in reply to Re^5: Using 'keys' on a list
in thread Using 'keys' on a list

In terms of the relative speeds, running the code through B::Concise is maybe helpful.

I can't interpret the full details, but the code to return a list of keys has fewer operations and only one nextstate (so less bookkeeping?). Both have the same number of ops that are optimised away (those preceded by "ex-").

Hopefully someone with better knowledge of the internals and B::Concise can shed some light.

C:\path>perl -v | find "This is" This is perl 5, version 28, subversion 0 (v5.28.0) built for MSWin32-x +64-multi-thread
C:\path>type use strict; use warnings; sub zort { my %hash = (a => 1); return keys %hash; }; my @x = zort(); #my $aa = $x[0]; C:\path>perl -MO=Concise,-src a <@> leave[1 ref] vKP/REFC ->(end) 1 <0> enter ->2 # 7: my @x = zort(); 2 <;> nextstate(main 6 v:*,&,{,x*,x&,x$,$ - +>3 9 <2> aassign[t2] vKS/COM_AGG ->a - <1> ex-list lK ->7 3 <0> pushmark s ->4 6 <1> entersub lKS/STRICT ->7 - <1> ex-list lK ->6 4 <0> pushmark s ->5 - <1> ex-rv2cv sK/STRICT,1 ->- 5 <#> gv[IV \&main::zort] s ->6 - <1> ex-list lK ->9 7 <0> pushmark s ->8 8 <0> padav[@x:6,7] lRM*/LVINTRO ->9 syntax OK
C:\path>type use strict; use warnings; sub zort { my %hash = (a => 1); return \%hash }; my $x = zort(); my @x = keys %$x; #my $aa = $x[0]; C:\path>perl -MO=Concise,-src g <@> leave[1 ref] vKP/REFC ->(end) 1 <0> enter ->2 # 7: my $x = zort(); 2 <;> nextstate(main 6 v:*,&,{,x*,x&,x$,$ -> +3 7 <2> sassign vKS/2 ->8 5 <1> entersub sKS/STRICT ->6 - <1> ex-list sK ->5 3 <0> pushmark s ->4 - <1> ex-rv2cv sK/STRICT,1 ->- 4 <#> gv[IV \&main::zort] s ->5 6 <0> padsv[$x:6,8] sRM*/LVINTRO ->7 # 8: my @x = keys %$x; 8 <;> nextstate(main 7 v:*,&,{,x*,x&,x$,$ -> +9 f <2> aassign[t6] vKS/COM_AGG ->g - <1> ex-list lK ->d 9 <0> pushmark s ->a c <1> keys[t5] lK/1 ->d b <1> rv2hv[t2] lKRM/STRICT ->c a <0> padsv[$x:6,8] sM/DREFHV ->b - <1> ex-list lK ->f d <0> pushmark s ->e e <0> padav[@x:7,8] lRM*/LVINTRO ->f syntax OK

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Re^7: Using 'keys' on a list
by LanX (Sage) on Jul 09, 2021 at 16:08 UTC

    I didn't read the full thread, so this might not be important.

    But please take also the overhead for allocating memory into account, especially with small arrays and hashes.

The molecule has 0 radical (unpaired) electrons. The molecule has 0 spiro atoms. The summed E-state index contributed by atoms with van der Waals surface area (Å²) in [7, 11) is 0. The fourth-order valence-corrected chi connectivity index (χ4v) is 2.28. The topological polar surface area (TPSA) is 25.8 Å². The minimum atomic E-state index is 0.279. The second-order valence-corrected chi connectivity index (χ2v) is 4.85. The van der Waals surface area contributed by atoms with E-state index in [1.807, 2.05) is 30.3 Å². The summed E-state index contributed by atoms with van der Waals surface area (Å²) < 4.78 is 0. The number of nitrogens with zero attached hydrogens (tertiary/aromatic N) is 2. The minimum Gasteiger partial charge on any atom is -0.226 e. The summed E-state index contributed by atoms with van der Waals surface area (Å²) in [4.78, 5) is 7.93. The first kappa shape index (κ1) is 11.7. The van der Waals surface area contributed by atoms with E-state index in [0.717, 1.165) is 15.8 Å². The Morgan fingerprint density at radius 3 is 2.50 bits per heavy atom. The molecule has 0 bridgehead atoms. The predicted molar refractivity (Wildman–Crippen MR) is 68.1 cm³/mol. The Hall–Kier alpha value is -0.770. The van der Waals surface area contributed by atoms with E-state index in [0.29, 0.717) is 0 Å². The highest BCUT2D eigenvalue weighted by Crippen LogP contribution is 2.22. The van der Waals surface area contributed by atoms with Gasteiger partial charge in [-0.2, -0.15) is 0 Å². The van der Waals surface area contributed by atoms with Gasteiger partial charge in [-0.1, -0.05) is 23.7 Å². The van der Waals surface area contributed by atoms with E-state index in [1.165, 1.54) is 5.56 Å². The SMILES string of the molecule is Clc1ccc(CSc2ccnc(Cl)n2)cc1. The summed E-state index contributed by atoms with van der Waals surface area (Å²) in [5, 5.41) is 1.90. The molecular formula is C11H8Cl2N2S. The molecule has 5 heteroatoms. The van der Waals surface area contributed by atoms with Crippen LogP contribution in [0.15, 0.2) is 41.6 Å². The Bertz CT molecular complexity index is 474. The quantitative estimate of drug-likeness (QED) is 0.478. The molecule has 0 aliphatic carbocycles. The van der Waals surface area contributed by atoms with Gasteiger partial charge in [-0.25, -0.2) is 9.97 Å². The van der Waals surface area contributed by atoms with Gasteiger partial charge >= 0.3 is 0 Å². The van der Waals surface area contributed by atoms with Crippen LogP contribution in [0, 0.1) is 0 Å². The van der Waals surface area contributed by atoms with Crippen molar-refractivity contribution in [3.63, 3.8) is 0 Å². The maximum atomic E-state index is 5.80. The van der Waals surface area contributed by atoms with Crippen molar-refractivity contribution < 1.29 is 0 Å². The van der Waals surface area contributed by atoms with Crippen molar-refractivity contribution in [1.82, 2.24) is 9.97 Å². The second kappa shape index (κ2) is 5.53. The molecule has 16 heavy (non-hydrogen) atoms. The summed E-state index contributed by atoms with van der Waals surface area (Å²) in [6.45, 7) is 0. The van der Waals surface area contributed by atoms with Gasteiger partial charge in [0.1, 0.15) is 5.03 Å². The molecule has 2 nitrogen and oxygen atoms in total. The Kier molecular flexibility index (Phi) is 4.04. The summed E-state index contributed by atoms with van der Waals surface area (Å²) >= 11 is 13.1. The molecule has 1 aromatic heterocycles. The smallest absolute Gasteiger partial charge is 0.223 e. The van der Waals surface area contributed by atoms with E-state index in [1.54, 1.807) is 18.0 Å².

It's a big difference if a container has already allocated much space and doesn't need to be expanded, like with variables from the outer scope or if it's newly created or if a list is pushed to the stack.

    Not that easy like just parsing the optree. :)

    Cheers Rolf
    (addicted to the Perl Programming Language :)
    Wikisyntax for the Monastery

      Yes, good point.

      For context, the code I'm feeding through B::Concise is a very simplified version of the original benchmark code (see 11134740 and 11134741). That code allocates very large hashes.

      The interesting point is that returning a huge list of keys, in list context, is faster than returning a reference to a hash followed by calling keys on a hash dereference. Ordinarily one would expect the latter to be faster than the former.

        I read your output from B::Concise with interest. I also don't know how to interpret the output. Memory allocation effort is a likely suspect in this mystery, but it is beyond me why the sub can do this easier than the caller? Maybe somehow generating a large hash somehow also causes some large block of memory also be allocated to make the keys operation more efficient? I dunno.

        As an aside of how I came to deal with a very large hash: I was using the TableMatrix Tk widget. The 2-D table coordinates are hash keys like "$row,$col". It is pretty easy to wind up with 80,000 keys representing a 2-D matrix that way. At the time I did a lot of benchmarking because I wanted the GUI performance to be adequate on my target machine which was a slow Win-XP laptop. I did a lot of benchmarking with pre-sizing the hash (like %hash = 8192 # num of buckets). I found out that although this was faster, it made no significant difference percentage wise in the total application CPU usage because the work done with the hash once it was created just dwarfed the effort to create it in the first place.

        To sort this thing by column, I flattened it out to a 2-D array, sorted via ST method, then re-did the hash key representation. This achieved my GUI performance goals at the time and I didn't pursue it further. Getting just the keys of a large hash has never come up in my programming although I can see where that could happen for perhaps an object method. Most times that I've used a large hash, it has always been important to know the values of the keys in addition to the keys (exceptions would be getting unique values or something like that).

        I guess unless some more experienced Monk can explain this, it will remain a weird quirky mystery? Clearly some optimization is happening. That optimization may have side effects that conceivably could even be detrimental? There always seems to be a "plus vs minus" for these things.